Here’s a test question: Who has heard of Saint Simeon Stylites? He lived around the year 400 near Aleppo, Syria. He was very famous because he lived on a stylite, or pillar. for most of his adult life. At first, the pillar was 6 feet tall, but eventually, he perched above a pillar that was 50 ft. high. He remained up there, exposed to the elements, standing or sitting day and night, on a tiny platform. He became so well known that many people went on to live on pillars and emulate this saint.
I’ve always been fascinated by people who seek such extreme lifestyles in their devotion to God. There is a long tradition of desert hermits who live lives of extraordinary deprivation, spending their whole lives alone in prayer. What does God think about this? Does God answer their prayers more readily because they come from a place of such suffering? Frankly, I think God would have preferred Simeon Stylites if he got off his pillar and cooked a meal for a hungry person.
In our reading from Ephesians today, the teaching is not about living alone but about living a Godly life in community. We all know that living with one another, much less loving one another can be quite a challenge. But that is the challenge made to the church at Ephesus today. The church at Ephesus was particularly divisive as it was composed of Jews and Gentiles with many deep religious and cultural differences. I bet planning a church supper to please the whole congregation was just a nightmare.
As we enter election season (both local and national) our culture seems to get increasingly polarized. There are many ways today that we are divided: liberal/conservative, rich/poor, red state/blue state. Let’s examine this 2000 year old letter to the Ephesians, where the author is giving this divisive congregation rules for living as followers of Christ and see if it applies to our society as well.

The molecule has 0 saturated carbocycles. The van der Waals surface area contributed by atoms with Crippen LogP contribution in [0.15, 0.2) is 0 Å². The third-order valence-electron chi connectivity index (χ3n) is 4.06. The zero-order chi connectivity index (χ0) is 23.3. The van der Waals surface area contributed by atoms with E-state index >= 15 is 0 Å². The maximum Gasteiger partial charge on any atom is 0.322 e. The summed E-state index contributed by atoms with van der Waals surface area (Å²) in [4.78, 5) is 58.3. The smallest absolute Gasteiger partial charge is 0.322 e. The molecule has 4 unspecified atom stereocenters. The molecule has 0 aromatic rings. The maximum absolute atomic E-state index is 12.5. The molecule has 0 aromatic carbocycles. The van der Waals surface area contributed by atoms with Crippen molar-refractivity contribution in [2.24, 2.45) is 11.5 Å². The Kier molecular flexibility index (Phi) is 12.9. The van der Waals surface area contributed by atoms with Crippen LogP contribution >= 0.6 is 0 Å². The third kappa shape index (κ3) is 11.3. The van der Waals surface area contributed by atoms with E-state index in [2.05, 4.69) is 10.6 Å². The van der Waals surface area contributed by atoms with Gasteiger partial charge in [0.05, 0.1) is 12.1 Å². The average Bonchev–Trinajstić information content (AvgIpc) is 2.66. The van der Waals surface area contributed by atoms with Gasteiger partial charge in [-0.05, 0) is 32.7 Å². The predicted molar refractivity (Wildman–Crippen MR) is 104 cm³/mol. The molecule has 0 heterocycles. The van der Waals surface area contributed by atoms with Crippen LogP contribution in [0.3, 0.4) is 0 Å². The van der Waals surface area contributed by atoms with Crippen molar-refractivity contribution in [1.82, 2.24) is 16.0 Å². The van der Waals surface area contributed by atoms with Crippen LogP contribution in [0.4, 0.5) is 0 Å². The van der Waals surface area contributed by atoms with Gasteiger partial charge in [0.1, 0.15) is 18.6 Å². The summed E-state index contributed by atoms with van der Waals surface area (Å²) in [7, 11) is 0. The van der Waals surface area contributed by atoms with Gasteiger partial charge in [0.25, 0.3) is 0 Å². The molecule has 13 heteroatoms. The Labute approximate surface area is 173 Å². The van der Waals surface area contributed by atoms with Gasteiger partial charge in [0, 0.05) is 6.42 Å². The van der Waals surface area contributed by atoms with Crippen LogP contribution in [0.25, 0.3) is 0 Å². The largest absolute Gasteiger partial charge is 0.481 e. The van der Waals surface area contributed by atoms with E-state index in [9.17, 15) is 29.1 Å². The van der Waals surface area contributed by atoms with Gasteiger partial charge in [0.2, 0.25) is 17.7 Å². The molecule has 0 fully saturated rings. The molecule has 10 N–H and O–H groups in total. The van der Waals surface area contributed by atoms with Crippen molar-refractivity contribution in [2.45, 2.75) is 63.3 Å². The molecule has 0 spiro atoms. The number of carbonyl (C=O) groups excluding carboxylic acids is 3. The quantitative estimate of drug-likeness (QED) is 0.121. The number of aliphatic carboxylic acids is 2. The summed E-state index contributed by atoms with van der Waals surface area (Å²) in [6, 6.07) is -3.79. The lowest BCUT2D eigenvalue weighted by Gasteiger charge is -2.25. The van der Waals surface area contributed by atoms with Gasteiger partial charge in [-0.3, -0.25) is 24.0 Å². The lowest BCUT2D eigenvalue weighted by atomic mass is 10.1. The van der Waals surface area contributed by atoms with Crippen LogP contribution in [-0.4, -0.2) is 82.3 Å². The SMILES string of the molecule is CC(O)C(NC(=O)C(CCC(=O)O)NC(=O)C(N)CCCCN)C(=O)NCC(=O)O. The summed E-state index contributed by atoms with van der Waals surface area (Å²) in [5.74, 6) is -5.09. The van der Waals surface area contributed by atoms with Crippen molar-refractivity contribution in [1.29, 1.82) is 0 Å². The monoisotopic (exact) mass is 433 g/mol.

(Two notes on this text: although it is attributed to the Apostle Paul, it was probably written after his death but it is so in keeping with his style that it is accepted as “Pauline”. I used a few different translations to find the clearest wording.)
First, he deals with lying: No more lies, no more pretense.
Tell your neighbor the truth. “Tell your neighbor the truth.” There is such hunger in America today for truth telling that even someone as outlandish as Donald Trump can gain great approval because he “tells it like it is.” Interestingly, a lot of the people who like him don’t agree with what he says but they like that he is not afraid to blurt out what he really thinks. He tells HIS truth. This rare quality has him leading in Republican polls.
But I’m not sure Mr. Trump gets the next part of our text:
In Christ’s body we’re all connected to each other, after all. When you lie to others, you end up lying to yourself. Now this is a radical thought: ‘In Christ’s body we are all connected to each other.’ Wow. We are Christ’s hands and feet in the world. We ARE Christ’s body. We are so interconnected that if we lie to others we are lying to ourselves.